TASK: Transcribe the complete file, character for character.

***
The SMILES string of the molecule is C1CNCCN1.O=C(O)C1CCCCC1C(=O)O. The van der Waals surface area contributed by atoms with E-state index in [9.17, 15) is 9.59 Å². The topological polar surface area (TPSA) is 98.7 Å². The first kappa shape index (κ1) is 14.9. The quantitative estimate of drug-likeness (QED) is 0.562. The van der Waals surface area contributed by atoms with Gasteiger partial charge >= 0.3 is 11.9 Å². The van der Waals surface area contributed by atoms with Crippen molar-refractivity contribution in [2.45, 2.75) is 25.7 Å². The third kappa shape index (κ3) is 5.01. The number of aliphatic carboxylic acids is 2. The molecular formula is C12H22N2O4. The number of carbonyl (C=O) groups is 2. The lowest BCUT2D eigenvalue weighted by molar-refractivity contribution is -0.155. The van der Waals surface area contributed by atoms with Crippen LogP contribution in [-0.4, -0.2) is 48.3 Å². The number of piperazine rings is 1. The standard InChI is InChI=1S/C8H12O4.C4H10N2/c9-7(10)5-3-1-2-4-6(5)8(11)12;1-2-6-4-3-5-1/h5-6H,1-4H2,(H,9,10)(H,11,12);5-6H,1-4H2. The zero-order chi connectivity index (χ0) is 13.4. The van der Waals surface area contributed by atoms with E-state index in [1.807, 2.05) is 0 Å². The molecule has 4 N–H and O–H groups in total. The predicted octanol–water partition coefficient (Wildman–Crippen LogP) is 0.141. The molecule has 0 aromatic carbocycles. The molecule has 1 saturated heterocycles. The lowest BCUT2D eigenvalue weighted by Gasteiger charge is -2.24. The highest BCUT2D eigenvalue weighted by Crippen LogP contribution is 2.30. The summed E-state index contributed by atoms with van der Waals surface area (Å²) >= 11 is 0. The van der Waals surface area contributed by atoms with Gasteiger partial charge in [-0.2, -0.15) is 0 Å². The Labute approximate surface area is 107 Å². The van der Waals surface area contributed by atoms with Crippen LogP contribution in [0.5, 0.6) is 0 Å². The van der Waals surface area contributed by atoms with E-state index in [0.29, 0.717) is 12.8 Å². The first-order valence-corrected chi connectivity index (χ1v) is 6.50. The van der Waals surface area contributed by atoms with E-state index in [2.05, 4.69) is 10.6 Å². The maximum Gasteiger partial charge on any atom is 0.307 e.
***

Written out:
The SMILES string of the molecule is C1CNCCN1.O=C(O)C1CCCCC1C(=O)O. The van der Waals surface area contributed by atoms with E-state index in [9.17, 15) is 9.59 Å². The topological polar surface area (TPSA) is 98.7 Å². The first kappa shape index (κ1) is 14.9. The quantitative estimate of drug-likeness (QED) is 0.562. The van der Waals surface area contributed by atoms with Gasteiger partial charge >= 0.3 is 11.9 Å². The van der Waals surface area contributed by atoms with Crippen molar-refractivity contribution in [2.45, 2.75) is 25.7 Å². The third kappa shape index (κ3) is 5.01. The number of aliphatic carboxylic acids is 2. The molecular formula is C12H22N2O4. The number of carbonyl (C=O) groups is 2. The lowest BCUT2D eigenvalue weighted by molar-refractivity contribution is -0.155. The van der Waals surface area contributed by atoms with Crippen LogP contribution in [-0.4, -0.2) is 48.3 Å². The number of piperazine rings is 1. The standard InChI is InChI=1S/C8H12O4.C4H10N2/c9-7(10)5-3-1-2-4-6(5)8(11)12;1-2-6-4-3-5-1/h5-6H,1-4H2,(H,9,10)(H,11,12);5-6H,1-4H2. The zero-order chi connectivity index (χ0) is 13.4. The van der Waals surface area contributed by atoms with E-state index in [1.807, 2.05) is 0 Å². The molecule has 4 N–H and O–H groups in total. The predicted octanol–water partition coefficient (Wildman–Crippen LogP) is 0.141. The molecule has 0 aromatic carbocycles. The molecule has 1 saturated heterocycles. The lowest BCUT2D eigenvalue weighted by Gasteiger charge is -2.24. The highest BCUT2D eigenvalue weighted by Crippen LogP contribution is 2.30. The summed E-state index contributed by atoms with van der Waals surface area (Å²) >= 11 is 0. The van der Waals surface area contributed by atoms with Gasteiger partial charge in [-0.2, -0.15) is 0 Å². The Labute approximate surface area is 107 Å². The van der Waals surface area contributed by atoms with Crippen LogP contribution in [0.5, 0.6) is 0 Å². The van der Waals surface area contributed by atoms with E-state index in [0.29, 0.717) is 12.8 Å². The first-order valence-corrected chi connectivity index (χ1v) is 6.50. The van der Waals surface area contributed by atoms with E-state index in [2.05, 4.69) is 10.6 Å². The maximum Gasteiger partial charge on any atom is 0.307 e.